How to think for yourself

Why should you think for yourself?

Knowledge is Power. Actually, it isn’t. Knowledge is pretty useless. The actions you instigate as a result of having knowledge are what give knowledge value. So if you know why a total eclipse of the sun happens and have the calculations to predict when and where it will happen in the future whilst everyone else doesn’t, you can use that knowledge to attribute power to yourself (should you be that way inclined) and have everyone consider you as some kind of god when you demonstrate your power over the sun.

If you were in thrall to such a manipulative person, being able to think for yourself could prove to be your salvation—or your condemnation if you openly challenge their power.

Someone tells you a story.

The story is like knowledge – benign in its pure form but often the telling of the story is a prelude to some kind of reaction. The story serves as a justification for the action. If the action involves going to war, for example, that could result in the deaths of members of your family, then it would make sense to go beyond merely accepting the story as true and to ask searching questions of it.

Believe no one, assume nothing.

This is the mantra all police detectives should recite. The police rely on evidence to secure a conviction so their job actually demands this approach.

Most of us however, are not police officers so this kind of extreme scepticism is impractical. So what methods can we employ?

The line of least resistance is your worst enemy.

If someone in authority tells you a story, the easiest option is to believe it. Often this is the most sensible thing to do. If a fire officer tells you a building is ablaze and you shouldn’t enter it, there is no reason to challenge this if you can see the flames spouting through the windows. If however the building is a bank and you have cash deposited in it and the figure in authority is the bank manager who insists the building is ablaze when you can’t see any flames or smoke, you might be tempted to wonder if there is something else going on.

View the story as a crime scene.

If all you have to go on is second hand reports, you could be told anything and have no way of knowing if any of it was true. You need evidence. Look for motives when checking the crime scene; why would the bank manager tell this story? Who would benefit from it? How would they benefit? Why is the story being told now?

Look for evidence.

If you see a queue of worried people near the bank clutching passbooks, they might be relevant to the story. Check with them for any insights. You’ve already noticed that there is no evidence of fire (although it could still be contained in the building) so formulate your own hypothesis. This is basically employing the scientific method: you don’t have the answer so you come up with a theory of what might be happening based on the known facts and past experience etc. In this case, you might propose that the bank has become insolvent and is trying to hide the fact to avoid a run on it. These kind of events have happened in the past so by extrapolating from these incidents you can convincingly make the case for the current scenario.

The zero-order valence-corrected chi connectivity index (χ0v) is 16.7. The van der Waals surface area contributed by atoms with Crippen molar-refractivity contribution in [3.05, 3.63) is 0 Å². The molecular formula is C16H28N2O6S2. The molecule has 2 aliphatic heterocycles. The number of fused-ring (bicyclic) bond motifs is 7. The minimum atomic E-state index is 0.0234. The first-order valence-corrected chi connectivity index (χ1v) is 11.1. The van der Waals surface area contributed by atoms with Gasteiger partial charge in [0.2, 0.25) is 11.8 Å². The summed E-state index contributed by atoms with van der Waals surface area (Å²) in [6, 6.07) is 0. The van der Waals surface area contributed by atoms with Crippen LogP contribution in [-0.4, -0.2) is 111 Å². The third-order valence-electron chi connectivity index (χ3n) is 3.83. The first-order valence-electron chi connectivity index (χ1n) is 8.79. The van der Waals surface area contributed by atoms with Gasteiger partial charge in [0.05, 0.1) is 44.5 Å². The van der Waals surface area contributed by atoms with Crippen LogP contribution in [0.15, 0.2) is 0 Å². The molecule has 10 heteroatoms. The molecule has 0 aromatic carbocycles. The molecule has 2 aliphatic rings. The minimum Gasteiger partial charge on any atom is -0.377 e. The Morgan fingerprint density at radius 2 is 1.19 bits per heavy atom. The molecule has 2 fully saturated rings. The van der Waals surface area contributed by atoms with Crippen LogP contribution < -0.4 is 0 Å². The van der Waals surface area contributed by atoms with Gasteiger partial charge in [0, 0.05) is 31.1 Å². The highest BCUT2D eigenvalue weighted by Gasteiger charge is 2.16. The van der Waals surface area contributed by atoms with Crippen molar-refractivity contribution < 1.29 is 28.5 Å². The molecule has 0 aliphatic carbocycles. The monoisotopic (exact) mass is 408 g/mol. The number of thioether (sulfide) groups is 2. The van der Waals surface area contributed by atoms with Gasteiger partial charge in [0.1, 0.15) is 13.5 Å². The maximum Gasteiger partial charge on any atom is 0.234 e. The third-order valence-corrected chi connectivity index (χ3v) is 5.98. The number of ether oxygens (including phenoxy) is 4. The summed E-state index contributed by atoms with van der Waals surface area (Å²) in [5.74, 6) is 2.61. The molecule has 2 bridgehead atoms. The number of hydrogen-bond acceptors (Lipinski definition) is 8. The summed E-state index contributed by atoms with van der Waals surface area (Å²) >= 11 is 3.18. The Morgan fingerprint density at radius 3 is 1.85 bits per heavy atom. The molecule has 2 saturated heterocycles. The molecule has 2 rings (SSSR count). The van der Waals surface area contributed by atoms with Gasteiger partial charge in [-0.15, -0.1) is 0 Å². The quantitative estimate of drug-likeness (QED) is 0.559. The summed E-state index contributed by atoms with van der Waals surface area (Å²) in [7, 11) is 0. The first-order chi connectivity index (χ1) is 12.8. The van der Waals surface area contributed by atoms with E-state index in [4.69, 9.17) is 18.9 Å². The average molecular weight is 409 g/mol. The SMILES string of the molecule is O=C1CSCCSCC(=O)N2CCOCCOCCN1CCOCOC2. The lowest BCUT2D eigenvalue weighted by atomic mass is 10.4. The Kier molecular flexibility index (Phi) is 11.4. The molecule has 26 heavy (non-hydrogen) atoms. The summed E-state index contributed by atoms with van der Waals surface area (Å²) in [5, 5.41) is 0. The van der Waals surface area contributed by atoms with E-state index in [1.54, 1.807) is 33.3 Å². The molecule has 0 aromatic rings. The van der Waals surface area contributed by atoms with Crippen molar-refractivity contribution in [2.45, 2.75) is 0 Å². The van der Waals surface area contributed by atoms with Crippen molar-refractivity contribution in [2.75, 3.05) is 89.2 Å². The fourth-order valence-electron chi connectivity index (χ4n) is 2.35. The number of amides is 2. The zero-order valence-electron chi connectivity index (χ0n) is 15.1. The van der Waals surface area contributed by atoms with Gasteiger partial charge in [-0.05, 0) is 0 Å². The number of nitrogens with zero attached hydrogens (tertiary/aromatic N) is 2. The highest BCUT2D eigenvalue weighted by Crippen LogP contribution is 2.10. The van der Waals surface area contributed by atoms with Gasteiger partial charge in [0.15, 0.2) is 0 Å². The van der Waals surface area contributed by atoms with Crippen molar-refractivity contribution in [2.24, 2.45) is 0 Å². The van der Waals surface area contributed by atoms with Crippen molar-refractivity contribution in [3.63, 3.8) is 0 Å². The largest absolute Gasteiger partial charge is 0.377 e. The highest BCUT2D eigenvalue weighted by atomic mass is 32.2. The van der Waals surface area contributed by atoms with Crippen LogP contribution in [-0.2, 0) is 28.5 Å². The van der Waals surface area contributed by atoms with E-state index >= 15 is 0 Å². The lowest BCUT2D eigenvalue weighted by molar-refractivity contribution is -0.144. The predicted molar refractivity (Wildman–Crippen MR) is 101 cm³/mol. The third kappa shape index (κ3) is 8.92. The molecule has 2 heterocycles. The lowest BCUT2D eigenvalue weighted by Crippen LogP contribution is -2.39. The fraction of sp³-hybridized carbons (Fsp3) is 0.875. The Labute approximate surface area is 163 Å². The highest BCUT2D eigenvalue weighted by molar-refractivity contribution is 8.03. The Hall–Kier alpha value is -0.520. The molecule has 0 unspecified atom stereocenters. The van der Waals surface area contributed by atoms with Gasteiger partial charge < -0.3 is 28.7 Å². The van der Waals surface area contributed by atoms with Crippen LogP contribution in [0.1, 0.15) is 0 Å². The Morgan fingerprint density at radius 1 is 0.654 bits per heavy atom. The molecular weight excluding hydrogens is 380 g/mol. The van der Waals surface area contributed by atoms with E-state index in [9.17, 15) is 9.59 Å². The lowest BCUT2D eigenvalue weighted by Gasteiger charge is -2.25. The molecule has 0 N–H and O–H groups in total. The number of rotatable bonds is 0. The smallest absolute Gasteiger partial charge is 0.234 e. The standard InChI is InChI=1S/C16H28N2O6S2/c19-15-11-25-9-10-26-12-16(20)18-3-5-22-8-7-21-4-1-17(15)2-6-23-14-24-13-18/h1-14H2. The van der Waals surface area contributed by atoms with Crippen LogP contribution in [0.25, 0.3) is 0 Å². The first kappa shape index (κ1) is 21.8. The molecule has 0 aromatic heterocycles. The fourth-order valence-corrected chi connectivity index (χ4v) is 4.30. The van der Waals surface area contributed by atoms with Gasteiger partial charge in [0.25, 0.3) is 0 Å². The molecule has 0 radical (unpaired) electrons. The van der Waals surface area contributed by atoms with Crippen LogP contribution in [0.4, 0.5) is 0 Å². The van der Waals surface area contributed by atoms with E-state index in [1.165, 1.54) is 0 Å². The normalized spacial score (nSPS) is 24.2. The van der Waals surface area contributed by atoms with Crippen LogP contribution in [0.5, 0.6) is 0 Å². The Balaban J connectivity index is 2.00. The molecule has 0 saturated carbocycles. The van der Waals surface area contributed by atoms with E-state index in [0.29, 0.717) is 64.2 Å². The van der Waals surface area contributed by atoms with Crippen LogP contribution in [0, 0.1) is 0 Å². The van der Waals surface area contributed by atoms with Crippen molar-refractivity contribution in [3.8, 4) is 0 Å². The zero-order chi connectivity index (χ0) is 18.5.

Now you can experiment. Call the fire brigade, ask them if they are dealing with a fire at the said bank. Check with Companies House and ask to look at the financial accounts of the bank – do they appear sound? Don’t forget the accounts might be falsified.

The experiments you conduct to verify or contradict your theory are down to your creativity. This improves with practice.

Game the system.

In this exercise, imagine the worst possible people with the worst possible motives trying to achieve their goals. What might their goals be? How could they cheat the system? What is the culture in the industry? Does your hypothesis allow for cheating in the system? In this exercise, such scenarios as ‘false flag’ incidents become entirely possible but no matter how outlandish the proposal, proving the case is still a requirement.

Your experience is not the whole story.

You may have direct experience of a scene that is being described elsewhere by other people in a way that differs from your experience (newspapers prints stories that claims a bank is ablaze, for example). This should make you want to question the origin of these stories (there needs to be more than one story) as it disagrees with your experience. However, you should be aware of the possibility that your experience could be the one that is exceptional and not reflective of the overall picture. Check your privileges and your biases (not easily done).

Be prepared to change your position.

This is the hardest part of the process. If you have invested a lifetime in believing a particular set of ‘facts’ or opinions then as data or evidence begins to contradict those ‘facts’ (your money is not safe in a bank, for example), modifying your position can feel like losing your identity.

Believe no one, assume nothing.

It goes without saying that you should apply the same critical analysis to this post as you would to any contentious story you might come across and if any of it is found wanting, it should be disregarded. You must decide if the information it contains is relevant to you or not.

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